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NEWS
June 23, 2009
On June 19, 2009, LINDBERGH SR., beloved husband of Christine Carpenter. Friends may call at the CHATMAN-HARRIS FUNERAL HOME, 5240 Reisterstown Road, Wednesday 1 to 8 PM. The family will receive friends at Har Sinai Church of Christ, 300 S. Broadway, Thursday 10:30 AM. Funeral services will begin 11 AM. Interment Garrison Forest Veterans Cemetery, Wednesday July 1, 2009, 11:30 AM. In lieu of flowers, donations may be made to The American Cancer Society....
ARTICLES BY DATE
SPORTS
By David Selig and The Baltimore Sun | March 19, 2013
The Orioles made their triumphant return to the postseason in 2012. The odds of them getting back there in 2013, if you trust Baseball Prospectus' projection, are less than 5 percent . It's one of those preseason predictions that had Adam Jones saying last month that “Sometimes I wish the media would just shut the hell up. " It's not that the numbers crunchers at Baseball Prospectus hate the Orioles. It's just that much of what the O's did last year either isn't quantifiable (like deftly shuttling players up and down from the minors)
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FEATURES
By Anita Gold and Anita Gold,Chicago Tribune | February 3, 1991
Q: I have a Spirit of St. Louis model plane made of metal that was manufactured by the Metalcraft Corp. of St. Louis and that was bought sometime between 1928 and 1930. The plane's rudder and landing gear are missing, and its wooden tail wheel was worn out. Where can I find the missing parts?A: Collectors of Spirit of St. Louis and Charles Lindbergh memorabilia belong to the C.A.L./NX-211 Collectors Society (which stands for Charles A. Lindbergh and the registration number of his plane). Annual membership and monthly newsletter are $12 from Sallie G. Fowler, 6 Todd Drive, North Haven, Conn.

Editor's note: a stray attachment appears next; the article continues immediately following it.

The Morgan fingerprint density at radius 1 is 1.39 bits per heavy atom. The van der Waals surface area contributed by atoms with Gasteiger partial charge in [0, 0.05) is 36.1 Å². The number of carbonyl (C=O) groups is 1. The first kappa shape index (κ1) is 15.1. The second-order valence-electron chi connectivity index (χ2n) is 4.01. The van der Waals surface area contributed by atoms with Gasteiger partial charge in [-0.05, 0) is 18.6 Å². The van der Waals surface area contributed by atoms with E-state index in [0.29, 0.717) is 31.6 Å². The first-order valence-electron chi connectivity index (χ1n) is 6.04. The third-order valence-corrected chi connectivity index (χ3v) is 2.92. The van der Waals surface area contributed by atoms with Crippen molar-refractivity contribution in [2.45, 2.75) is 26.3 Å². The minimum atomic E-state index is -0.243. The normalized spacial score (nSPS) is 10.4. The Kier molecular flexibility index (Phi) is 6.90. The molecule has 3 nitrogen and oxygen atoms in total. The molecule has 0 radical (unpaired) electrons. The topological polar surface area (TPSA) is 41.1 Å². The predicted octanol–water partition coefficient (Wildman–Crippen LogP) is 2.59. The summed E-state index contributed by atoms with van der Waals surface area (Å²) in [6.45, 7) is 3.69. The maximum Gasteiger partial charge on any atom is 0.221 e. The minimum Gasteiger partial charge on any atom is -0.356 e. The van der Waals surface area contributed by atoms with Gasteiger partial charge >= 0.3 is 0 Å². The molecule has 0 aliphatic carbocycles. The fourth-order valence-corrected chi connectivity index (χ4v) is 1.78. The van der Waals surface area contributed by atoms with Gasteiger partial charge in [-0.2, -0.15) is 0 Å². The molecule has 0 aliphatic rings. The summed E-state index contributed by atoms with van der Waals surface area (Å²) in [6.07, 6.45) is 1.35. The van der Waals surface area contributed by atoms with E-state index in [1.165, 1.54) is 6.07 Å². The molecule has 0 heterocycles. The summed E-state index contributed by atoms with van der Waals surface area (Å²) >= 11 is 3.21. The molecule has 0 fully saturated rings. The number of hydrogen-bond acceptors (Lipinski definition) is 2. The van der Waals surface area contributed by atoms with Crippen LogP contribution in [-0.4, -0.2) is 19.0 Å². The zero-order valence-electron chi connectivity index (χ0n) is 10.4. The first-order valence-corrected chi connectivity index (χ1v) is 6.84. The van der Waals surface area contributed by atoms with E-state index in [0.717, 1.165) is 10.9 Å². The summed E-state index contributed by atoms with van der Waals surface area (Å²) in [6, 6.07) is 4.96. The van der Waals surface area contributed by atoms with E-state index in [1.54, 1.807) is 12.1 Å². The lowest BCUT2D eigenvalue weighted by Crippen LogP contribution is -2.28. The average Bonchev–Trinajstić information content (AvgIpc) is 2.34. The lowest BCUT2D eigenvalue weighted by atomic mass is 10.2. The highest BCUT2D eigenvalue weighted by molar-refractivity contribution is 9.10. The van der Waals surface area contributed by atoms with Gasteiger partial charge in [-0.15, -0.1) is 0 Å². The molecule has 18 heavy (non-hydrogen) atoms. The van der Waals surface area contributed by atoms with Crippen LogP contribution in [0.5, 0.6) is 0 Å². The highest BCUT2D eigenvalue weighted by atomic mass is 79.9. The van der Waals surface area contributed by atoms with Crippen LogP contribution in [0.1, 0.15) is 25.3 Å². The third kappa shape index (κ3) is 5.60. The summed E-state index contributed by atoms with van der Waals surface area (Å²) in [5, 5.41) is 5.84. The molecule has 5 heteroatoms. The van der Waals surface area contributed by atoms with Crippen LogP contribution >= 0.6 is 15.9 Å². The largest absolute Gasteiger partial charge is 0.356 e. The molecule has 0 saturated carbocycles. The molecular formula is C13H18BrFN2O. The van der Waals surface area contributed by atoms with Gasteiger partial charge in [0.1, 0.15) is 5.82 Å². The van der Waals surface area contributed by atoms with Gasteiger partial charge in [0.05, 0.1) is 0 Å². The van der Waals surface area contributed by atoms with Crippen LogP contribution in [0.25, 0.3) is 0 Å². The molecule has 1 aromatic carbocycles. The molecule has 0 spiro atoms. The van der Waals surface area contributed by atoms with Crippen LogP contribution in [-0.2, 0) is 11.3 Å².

NEWS
By Dan Rodricks | November 17, 2009
In the buildup to the trial of Mayor Sheila Dixon on theft charges, we did not hear much about Lindbergh Carpenter Jr. He was not billed as the leading man or even a star witness. He is not, as far as anyone knows, a former boyfriend of the mayor. He's not a current boyfriend, either. He's not a real estate developer. He's neither mover nor shaker. But I have a feeling that what Lindbergh Carpenter Jr. said, almost in passing, Monday morning two flights above Calvert Street might have greater impact than previously projected.
NEWS
By DAVID G. SMITH | August 27, 1995
It was called "the crime of the century." It had everything -- the presence of an American icon, a world-renowned celebrity. One of the country's most famous lawyers for the defense. A vast amount of physical evidence apparently implicating thedefendant, but also charges that some of it had been planted by overzealous detectives and accusations of evidence tampering. It was an expensive trial, with a sequestered jury whose ability to remain impartial under the glare of incredible publicity and press coverage was doubted.
NEWS
By Frederick N. Rasmussen and Frederick N. Rasmussen,SUN REPORTER | March 5, 2007
John Kenneth Wenderoth, a retired aviation quality control worker, died of heart failure Wednesday at Glen Meadows retirement community in Glen Arm. The former Baldwin resident was 93. Mr. Wenderoth was born in Baltimore and raised in Rosedale and Essex. After graduating from Sparrows Point High School in 1929, he went to work at the old Glenn L. Martin Co. plant in Middle River and stayed when it became Martin Marietta Corp. He retired in 1967 after his division was sold to Teledyne Energy Systems in Hunt Valley.
FEATURES
By Frederick N. Rasmussen and Frederick N. Rasmussen,SUN STAFF | April 27, 2002
An anxious crowd standing in the rain on May 20, 1927 gave a sigh of relief as the tiny, mud-spattered aircraft bouncing down the rain-soaked runway at Roosevelt Field on Long Island finally lifted off, barely clearing telephone wires at the edge of the field. It was 7:52 a.m., and the Spirit of St. Louis, with 450 gallons of fuel in her tanks and with Charles A. Lindbergh at the throttle, quickly disappeared into the storm clouds. For Lindbergh, a 25-year-old airmail pilot and adventurer, the goal was to be the first aviator to successfully fly solo from New York to Paris and, in doing so, win the $25,000 Raymond Orteig prize for completing the journey across the Atlantic Ocean.